(WHTM) — Fifty years ago, the remains of Hurricane Agnes swelled the Susquehanna River to record levels. In the years since then, communities along the river have gotten upgrades to their flood prevention infrastructure, but lofty plans to boost Harrisburg’s protection from another Agnes-style flood never got off the drawing board.
There have been many proposals for flood control projects in the Harrisburg area. There were federal studies in the 1930s and ’40s, but no action was taken. Then Agnes happened.
A U.S. Army Corps of Engineers flood control plan developed after Agnes called for a 12-foot-high concrete wall to be built along Paxton Street, stretching almost three-quarters of a mile from Cameron to Mulberry and Second streets. The plan included protection from the flood-prone Paxton Creek.
“It divides the city when it overflows, and the Paxton Creek will flood sooner and faster and more extensively than the Susquehanna River will,” former Harrisburg Mayor Stephen Reed said in an abc27 report from 1982, 10 years after Agnes.
A proposal for a wall along the Susquehanna River was cut because it was too expensive.
Now, 50 years after Agnes, the $117 million plan still has not gone anywhere.
“I am not sure why that wasn’t actually implemented,” said Stacey Underwood, Silver Jackets coordinator for the U.S. Army Corps of Engineers Baltimore District. The Silver Jacket program works with federal, state, and local agencies to reduce flood risk.
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Underwood explained that for the feds to fund a flood management plan, the benefits have to outweigh the costs.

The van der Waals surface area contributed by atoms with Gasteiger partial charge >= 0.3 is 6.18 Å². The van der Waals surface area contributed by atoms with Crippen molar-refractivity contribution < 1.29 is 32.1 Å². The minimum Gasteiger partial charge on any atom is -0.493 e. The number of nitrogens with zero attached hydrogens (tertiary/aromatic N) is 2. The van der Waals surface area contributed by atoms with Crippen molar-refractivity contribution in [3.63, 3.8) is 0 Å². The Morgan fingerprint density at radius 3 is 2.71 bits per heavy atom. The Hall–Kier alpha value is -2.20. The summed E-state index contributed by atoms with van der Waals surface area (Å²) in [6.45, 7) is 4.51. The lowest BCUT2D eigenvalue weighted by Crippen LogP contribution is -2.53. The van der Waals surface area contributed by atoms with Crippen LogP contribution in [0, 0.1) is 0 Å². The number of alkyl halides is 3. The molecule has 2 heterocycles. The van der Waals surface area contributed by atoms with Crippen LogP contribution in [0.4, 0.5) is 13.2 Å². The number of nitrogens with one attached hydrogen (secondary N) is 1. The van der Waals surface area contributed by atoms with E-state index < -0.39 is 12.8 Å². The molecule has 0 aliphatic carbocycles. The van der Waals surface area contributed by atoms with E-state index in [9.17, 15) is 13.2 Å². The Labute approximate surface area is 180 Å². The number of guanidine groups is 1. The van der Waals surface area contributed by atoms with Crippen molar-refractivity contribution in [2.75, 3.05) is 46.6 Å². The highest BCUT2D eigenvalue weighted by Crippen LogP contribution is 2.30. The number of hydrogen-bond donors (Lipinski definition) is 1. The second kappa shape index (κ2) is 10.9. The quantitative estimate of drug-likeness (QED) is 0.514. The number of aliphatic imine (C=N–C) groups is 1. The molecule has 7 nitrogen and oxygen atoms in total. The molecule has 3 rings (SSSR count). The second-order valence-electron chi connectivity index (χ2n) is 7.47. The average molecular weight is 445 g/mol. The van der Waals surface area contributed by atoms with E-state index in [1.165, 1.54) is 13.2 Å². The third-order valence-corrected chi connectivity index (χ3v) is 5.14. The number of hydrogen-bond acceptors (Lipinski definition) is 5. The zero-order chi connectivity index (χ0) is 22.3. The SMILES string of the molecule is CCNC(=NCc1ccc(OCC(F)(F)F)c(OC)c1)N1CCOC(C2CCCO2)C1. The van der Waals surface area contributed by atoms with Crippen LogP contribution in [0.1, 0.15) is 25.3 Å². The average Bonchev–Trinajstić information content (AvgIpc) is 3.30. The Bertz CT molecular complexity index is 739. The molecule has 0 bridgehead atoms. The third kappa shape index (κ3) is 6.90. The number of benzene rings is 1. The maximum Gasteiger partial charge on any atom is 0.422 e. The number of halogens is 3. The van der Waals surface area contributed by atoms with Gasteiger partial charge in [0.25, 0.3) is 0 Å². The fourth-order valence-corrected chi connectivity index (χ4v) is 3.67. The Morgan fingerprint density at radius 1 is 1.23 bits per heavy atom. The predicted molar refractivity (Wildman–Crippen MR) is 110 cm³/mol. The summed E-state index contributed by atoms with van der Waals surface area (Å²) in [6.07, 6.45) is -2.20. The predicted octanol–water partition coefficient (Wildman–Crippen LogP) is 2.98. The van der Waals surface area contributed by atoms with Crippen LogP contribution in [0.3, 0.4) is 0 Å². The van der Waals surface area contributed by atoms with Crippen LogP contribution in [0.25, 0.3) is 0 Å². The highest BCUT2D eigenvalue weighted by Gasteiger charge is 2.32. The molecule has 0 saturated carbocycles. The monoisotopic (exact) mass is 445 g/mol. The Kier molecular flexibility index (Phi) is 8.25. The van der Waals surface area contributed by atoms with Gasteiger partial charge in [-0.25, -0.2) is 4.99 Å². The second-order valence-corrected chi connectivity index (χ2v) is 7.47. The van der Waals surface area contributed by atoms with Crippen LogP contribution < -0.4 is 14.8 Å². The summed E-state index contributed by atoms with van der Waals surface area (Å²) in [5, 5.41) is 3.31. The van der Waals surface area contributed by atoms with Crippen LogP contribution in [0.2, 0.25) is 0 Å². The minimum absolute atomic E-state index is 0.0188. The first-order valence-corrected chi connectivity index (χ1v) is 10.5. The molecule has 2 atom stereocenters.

“The benefits in this type of project would be the reduction in future flood damages to that community, so we would compare that with the cost of actually building the project, and if the benefits outweigh the cost so that the benefit-to-cost ratio is greater than one, then we could pursue it and actually cost-share with the sponsor and implement the project. But if the benefit-cost ratio is less than one, federal funds cannot be used to construct it. It would have to be up to the local municipality,” Underwood said.
Underwood says she is not aware of any proposed plans for the Harrisburg area right now, but she says big steps have been taken to improve flood information, which she says would be a critical advantage if another Agnes ever came along.
“We developed flood inundation mapping for Harrisburg,” Underwood said. “It’s a great tool to help emergency managers.” The tool is tied to the National Weather Service’s stream gauge and shows where flooding could occur, helping officials prepare for flooding and even evacuate people if needed.
Another big change after Agnes — flood insurance. The Pennsylvania Emergency Management Agency says when Agnes hit, few people had flood insurance. Now there are regulated floodplains, and flood insurance is mandatory for properties in certain flood zones.